YesTribe Kids Campout - Ivinghoe

YesTribe Kids Campout - Ivinghoe

After setting up camp we all retired to the nearest high point and enjoyed a beautiful sundowner while the kids looked for bugs. A real stunner of an evening too. Then bed, of course.

The one downside of our camping spot is that it is on a slight slope and during the night both of my kids, and to a lesser extent myself, slid downhill. I was fine, but the girls did get a bit cold during the night and woke me up to tell me. I got them in some more layers and and least some sleeping did go on. As we are near the solstice it did start to get light before 4am which didn’t help with my own sleep patterns.

YesTribe Kids Campout - Ivinghoe

Come morning there were some great expressions on the kids faces. This is the real magic of this microadventure malarky. As far as the young’uns are concerned there is no ‘micro’ about it, this IS adventure!

YesTribe Kids Campout - Ivinghoe

YesTribe Kids Campout - Ivinghoe

After we ate some breakfast, had a coffee and packed up we headed out into the morning fog and descended back down to Ivinghoe. We we’re all a bit damp and pretty tired but it was a really cool night out and I hear that all of the kids are asking when they can go again. Hurrah!

YesTribe Kids Campout - Ivinghoe

This also marks number 8 in my 16 campouts in 2016 (#16in16). I’m now halfway!

All the photos from the campout on Flickr.

Microadventure: Home Campout

It is interesting that in both Alastair Humphrey’s Microadventure ideas and my own original list that bivvying in the garden was at the top of the list. It is surprising then that it has taken me nearly a year before I actually did it.

My daughters and I had conducted and afternoon raid on one of my favourite shops – Decathlon – fitting them both out with new sleeping bags and other goodies. This had the brilliant effect of inspiring my eldest (8 year old) to insist on sleeping out in the garden. It’s possible she was just testing, but I called her (possible) bluff and said ‘sure we can’.

jason-rose-sleepout

So there we were, on a balmy late May evening in our sleeping and bivvy bags on our (new) garden decking gazing up at pink clouds and Swallows (or maybe Swifts?) swooping for insects. I was pretty tired so the prospect of reading my daughter an extra long story and then having an early night was actually quite appealing.

Despite being surrounded by flats and houses our neighbourhood was fairly quiet for a Saturday night and it was mostly the chirp of birds and hum of insects that accompanied us to sleep. I was woken at 0330 by Rose telling me she was cold. I did worry that she would insist on going inside the house but after ensuring she was properly snuggled in her sleeping bag, she went back to sleep till morning.

Home microadventure

All in all a brilliant night and i’m counting it as number 7 in my #16in16 campouts this year. It is a fantastic thing to share this with my daughter and I can’t wait till next week when I can take both my kids out in the wild for a campout!

 

Microadventure: Oxshott Woods Awesome Campout

awesome-may-campout

Following the Awesome January Campout I was a bit giddy with excitement and full of ideas of things I wanted do on a microadventure. One that came to mind was to add some kind of atmospheric performance into the evening. Being out in a little patch of ‘wild’, in the dark and properly outdoors, not even with a bit of tent canvas for protection makes for a good bit of edge. What if you could add to it?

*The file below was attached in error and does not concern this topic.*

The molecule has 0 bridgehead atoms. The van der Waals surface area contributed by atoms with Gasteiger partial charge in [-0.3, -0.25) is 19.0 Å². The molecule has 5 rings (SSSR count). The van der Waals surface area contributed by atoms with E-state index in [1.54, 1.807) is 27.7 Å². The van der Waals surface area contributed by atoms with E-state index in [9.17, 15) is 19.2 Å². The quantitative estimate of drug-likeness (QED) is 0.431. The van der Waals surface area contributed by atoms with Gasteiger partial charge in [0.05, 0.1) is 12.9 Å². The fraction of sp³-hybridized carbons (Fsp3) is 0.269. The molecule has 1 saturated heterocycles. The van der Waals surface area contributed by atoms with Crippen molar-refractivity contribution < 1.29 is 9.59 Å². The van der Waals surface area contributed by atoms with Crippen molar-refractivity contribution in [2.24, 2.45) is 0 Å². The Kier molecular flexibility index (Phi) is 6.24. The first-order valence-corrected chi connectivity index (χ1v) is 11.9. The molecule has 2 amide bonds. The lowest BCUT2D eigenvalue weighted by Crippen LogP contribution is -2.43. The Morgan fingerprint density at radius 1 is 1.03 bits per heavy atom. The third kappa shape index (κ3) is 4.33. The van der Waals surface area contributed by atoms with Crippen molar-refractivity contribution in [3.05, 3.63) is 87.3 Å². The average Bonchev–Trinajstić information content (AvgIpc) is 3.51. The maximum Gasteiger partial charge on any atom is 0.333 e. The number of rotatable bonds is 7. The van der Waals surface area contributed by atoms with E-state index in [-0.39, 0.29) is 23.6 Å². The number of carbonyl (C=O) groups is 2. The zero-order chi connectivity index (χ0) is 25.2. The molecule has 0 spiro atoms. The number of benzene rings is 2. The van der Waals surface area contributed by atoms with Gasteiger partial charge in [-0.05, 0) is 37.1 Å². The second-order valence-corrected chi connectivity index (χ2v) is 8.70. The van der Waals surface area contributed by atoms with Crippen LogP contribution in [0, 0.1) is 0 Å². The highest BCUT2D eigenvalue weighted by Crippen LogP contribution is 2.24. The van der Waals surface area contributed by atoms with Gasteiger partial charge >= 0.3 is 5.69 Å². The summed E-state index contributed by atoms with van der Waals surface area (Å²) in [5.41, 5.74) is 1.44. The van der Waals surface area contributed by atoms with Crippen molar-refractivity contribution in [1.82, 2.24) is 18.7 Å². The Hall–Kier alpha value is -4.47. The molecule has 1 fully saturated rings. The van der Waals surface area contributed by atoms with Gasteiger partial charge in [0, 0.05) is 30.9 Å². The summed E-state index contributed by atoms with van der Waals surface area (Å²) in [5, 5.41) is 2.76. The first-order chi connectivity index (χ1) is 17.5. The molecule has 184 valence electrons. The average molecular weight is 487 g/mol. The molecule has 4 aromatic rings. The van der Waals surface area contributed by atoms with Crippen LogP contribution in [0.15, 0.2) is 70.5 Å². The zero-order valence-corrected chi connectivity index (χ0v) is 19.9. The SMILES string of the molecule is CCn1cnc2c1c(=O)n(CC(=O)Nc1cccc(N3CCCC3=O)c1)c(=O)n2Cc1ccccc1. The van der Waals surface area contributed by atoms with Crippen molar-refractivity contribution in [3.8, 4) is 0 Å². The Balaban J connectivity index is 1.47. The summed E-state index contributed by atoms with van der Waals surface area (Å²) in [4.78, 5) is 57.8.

Oxshott Woods Awesome Campout

I’ve been aware of Vanessa Woolf and her work as a storyteller for some time. She has a great repertoire of stories tailored for certain settings, many in London’s urban and derelict areas but others in places i’d take a campout. Could this be a good combo? I felt sure that it could.

Oxshott Woods Awesome Campout

I did a recce of Oxshott Woods last week and found it both a brilliant bit of ‘secret wild’ in suburbia and a great place for a large group of microadventurers.

I took a small group from Waterloo and met up with the rest at Oxshott station before heading up into the woods. In 10 minutes we were at a nice little camp area with some logs to sit on and by 9pm we were ready for the show to start.

Oxshott Woods Awesome Campout

Oxshott Woods Awesome Campout

We were treated to a couple of songs from George, one of which was about ‘Spring Heeled Jack’, one of my favourite London folklore characters. Vanessa gave us three stories, one suitably based around a woodland (which was great). The other two were actually quite scary, particularly given that we were about to sleep out in a wood over night. At least we all had each others company! It was everything I had hoped for.

Oxshott Woods Awesome Campout

I slept in my hammock again, cementing my love for this type of camping. I had, however, allowed a lot more ‘give’ in the tension this time and definitely found it less comfortable. I think I quite like a flat hammock bed. We were all treated to a star filled night with a half moon.

Contrary to my normal sleep-out habits I ‘slept-in’ till just after 7am. This meant that packing, breakfast and coffee were a bit rushed. On the coffee front, i’d brought a (borrowed) hand coffee grinder and was able to make myself a lovely aeropress. I really must get one of these for myself, very handy.

Oxshott Woods Awesome Campout

Oxshott Woods Awesome Campout

All in all my 6th #microadventure of the year was really lovely and i’m looking forward to more soon! Still nicely on track for #16in16.

Microadventure: Oxshott Woods Recce

I was a bit busy in April which meant I didn’t manage any #microadventures. I did squeeze in a trip to Iceland so no tears though.